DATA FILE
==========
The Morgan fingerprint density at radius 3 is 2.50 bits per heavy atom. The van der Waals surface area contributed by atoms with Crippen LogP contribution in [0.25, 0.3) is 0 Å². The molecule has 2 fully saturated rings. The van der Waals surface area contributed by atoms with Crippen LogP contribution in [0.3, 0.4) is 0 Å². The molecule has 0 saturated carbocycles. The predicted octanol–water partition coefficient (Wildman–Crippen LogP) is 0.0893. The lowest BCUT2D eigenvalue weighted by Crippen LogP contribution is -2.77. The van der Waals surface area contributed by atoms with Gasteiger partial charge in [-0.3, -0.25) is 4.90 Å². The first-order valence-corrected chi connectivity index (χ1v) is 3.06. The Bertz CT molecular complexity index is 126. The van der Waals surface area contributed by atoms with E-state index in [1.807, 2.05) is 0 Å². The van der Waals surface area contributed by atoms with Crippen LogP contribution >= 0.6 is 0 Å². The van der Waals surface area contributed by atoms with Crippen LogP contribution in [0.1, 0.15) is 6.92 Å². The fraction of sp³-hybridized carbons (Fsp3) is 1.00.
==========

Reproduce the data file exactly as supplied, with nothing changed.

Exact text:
The Morgan fingerprint density at radius 3 is 2.50 bits per heavy atom. The van der Waals surface area contributed by atoms with Crippen LogP contribution in [0.25, 0.3) is 0 Å². The molecule has 2 fully saturated rings. The van der Waals surface area contributed by atoms with Crippen LogP contribution in [0.3, 0.4) is 0 Å². The molecule has 0 saturated carbocycles. The predicted octanol–water partition coefficient (Wildman–Crippen LogP) is 0.0893. The lowest BCUT2D eigenvalue weighted by Crippen LogP contribution is -2.77. The van der Waals surface area contributed by atoms with Gasteiger partial charge in [-0.3, -0.25) is 4.90 Å². The first-order valence-corrected chi connectivity index (χ1v) is 3.06. The Bertz CT molecular complexity index is 126. The van der Waals surface area contributed by atoms with E-state index in [1.807, 2.05) is 0 Å². The van der Waals surface area contributed by atoms with Crippen LogP contribution >= 0.6 is 0 Å². The van der Waals surface area contributed by atoms with Crippen LogP contribution in [0.1, 0.15) is 6.92 Å². The fraction of sp³-hybridized carbons (Fsp3) is 1.00.